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Press Release

Four schools removed from original school closings list 

 
School actions proposal now go to Chicago Board of Education.
 

Chicago Public Schools Chief Executive Officer Ron Huberman announced today that four    schools have been taken off the list of proposed school actions -- closures, phase-outs, consolidations and turnarounds -- following a series of public and community hearings and his review of testimony and the reports of independent hearing officers.

 

A fifth school which was originally proposed for closure will instead remain open and undergo reconstitution via the District’s turnaround strategy to improve academic performance.

 

Huberman said his final recommendations on school actions will be presented to Chicago Board of Education members at their meeting next week.

 

 “The public hearing process is designed to allow for open dialogue between all concerned parties, and to provide the opportunity for school officials to hear first-hand from those most affected by these proposed changes,” Huberman said.  “We know well that closing a school is not an easy task, nor is it popular.  But our process allows for substantial input from stakeholders so that we achieve an end result that benefits the students, parents, faculty and community.”

 

Huberman said he has removed from the original school actions list these schools for the following reasons:

 

  • Frank L. Gillespie, 9301 S. State St. Huberman said testimony at the public hearing, and further review by District staff, has indicated that the school’s leadership has been engaged in locally driven changes that show great promise for increasing academic achievement. Gillespie was originally proposed for turnaround due to low academic performance.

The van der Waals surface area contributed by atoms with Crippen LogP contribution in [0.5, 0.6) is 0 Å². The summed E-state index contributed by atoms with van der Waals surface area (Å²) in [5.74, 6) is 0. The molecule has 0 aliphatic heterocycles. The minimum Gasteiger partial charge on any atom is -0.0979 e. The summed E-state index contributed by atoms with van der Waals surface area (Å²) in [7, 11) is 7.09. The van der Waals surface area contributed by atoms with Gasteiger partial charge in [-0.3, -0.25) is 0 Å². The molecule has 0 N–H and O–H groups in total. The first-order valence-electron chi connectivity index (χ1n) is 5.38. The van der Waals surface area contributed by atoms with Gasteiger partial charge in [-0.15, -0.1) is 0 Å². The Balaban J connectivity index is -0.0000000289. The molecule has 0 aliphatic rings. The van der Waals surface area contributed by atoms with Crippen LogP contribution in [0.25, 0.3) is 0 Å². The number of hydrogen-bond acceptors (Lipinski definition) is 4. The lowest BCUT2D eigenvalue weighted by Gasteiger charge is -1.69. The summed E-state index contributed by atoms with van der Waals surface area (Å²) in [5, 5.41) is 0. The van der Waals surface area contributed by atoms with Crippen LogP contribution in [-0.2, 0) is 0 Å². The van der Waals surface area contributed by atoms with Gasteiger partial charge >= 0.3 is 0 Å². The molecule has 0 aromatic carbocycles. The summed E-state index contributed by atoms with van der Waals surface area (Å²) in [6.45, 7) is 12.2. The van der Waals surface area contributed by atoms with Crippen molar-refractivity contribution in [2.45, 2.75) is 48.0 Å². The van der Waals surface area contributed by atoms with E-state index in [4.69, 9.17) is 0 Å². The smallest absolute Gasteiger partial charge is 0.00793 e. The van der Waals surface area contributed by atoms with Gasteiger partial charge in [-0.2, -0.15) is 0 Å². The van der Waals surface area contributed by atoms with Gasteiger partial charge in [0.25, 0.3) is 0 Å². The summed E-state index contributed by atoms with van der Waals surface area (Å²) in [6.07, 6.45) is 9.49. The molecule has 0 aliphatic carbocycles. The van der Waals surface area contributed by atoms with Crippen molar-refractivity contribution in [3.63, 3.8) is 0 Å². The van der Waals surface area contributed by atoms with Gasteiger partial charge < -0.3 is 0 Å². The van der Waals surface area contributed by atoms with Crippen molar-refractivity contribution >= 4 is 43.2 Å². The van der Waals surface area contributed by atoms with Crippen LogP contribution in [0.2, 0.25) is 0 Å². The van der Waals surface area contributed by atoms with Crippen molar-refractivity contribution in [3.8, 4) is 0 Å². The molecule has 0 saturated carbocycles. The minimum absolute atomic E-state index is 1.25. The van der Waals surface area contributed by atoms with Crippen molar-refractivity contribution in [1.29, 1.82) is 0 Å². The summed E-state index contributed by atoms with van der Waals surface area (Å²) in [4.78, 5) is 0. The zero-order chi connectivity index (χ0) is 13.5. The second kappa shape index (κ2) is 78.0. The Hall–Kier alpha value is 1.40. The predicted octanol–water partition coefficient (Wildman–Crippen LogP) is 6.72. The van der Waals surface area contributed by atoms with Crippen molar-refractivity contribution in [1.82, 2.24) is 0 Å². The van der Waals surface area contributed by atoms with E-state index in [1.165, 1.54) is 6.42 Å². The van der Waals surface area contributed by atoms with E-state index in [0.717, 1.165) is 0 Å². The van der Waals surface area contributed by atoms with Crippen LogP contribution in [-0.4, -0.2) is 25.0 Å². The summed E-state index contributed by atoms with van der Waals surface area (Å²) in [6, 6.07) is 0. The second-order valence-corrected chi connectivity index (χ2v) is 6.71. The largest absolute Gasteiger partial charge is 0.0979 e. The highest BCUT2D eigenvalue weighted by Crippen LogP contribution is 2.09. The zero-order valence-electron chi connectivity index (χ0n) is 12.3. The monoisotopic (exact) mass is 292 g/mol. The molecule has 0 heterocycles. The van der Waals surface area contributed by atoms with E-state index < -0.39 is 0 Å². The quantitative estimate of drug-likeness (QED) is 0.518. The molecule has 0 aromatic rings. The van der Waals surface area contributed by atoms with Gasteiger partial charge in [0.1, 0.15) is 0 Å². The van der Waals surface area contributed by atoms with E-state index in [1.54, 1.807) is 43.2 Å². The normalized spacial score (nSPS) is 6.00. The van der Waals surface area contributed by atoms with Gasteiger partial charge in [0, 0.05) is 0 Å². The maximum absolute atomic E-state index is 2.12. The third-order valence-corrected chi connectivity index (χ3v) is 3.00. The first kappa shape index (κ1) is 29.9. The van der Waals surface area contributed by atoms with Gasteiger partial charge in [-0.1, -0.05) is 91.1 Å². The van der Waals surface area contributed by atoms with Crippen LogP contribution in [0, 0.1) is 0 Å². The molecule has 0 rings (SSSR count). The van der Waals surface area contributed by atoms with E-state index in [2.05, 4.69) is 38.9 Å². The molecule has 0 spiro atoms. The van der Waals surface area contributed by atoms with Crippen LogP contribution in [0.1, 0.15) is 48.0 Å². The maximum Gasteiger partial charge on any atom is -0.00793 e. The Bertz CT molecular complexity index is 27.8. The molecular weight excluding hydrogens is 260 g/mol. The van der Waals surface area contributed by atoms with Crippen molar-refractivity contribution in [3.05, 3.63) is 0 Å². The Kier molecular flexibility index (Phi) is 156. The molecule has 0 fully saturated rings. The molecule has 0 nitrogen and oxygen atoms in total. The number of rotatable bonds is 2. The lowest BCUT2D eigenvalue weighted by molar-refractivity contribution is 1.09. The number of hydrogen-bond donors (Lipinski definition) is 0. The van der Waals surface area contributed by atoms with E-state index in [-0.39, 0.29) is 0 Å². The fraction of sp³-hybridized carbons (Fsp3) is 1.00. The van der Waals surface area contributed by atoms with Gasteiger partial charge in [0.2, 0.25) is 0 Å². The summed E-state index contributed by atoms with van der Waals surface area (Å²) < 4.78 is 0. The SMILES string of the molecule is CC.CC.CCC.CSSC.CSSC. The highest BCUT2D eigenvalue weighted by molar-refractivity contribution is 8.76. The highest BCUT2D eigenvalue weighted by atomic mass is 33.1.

• Irvin C. Mollison, 4415 South King Drive. Mollison was originally proposed to be consolidated, due to low academic performance, with Ida B. Wells Prep Elementary School in the current Mollison building as the Wells-Mollison School. Huberman said after some deliberation, CPS officials questioned whether the Wells educational model would transfer comfortably to Mollison. Wells will remain at its current location at 244 E. Pershing Road.

 

  • Simon Guggenheim, 7141 S. Morgan. Huberman cited concerns over student transit to and from school voiced in testimony at the public hearing which was further investigated by CPS staff. Guggenheim was originally proposed for closure due to low academic performance.
  • Ignance Paderewski Elementary School, 2221 S. Lawndale Ave. Huberman cited concerns over student transit to and from school voiced in testimony at the public hearing which was further investigated by CPS staff. Paderewski had been proposed for closure due to low student enrollment.

 

In addition, Huberman announced that George W. Curtis Elementary School, 32 E. 115th St., will not be closed because of low academic performance as originally proposed, but instead will be subject to a turnaround led by the Academy for Urban School Leadership.

 

Huberman said the process of public and community hearings continues to yield valuable testimony, but that CPS is committed to an even more open and transparent process in considering any future school actions.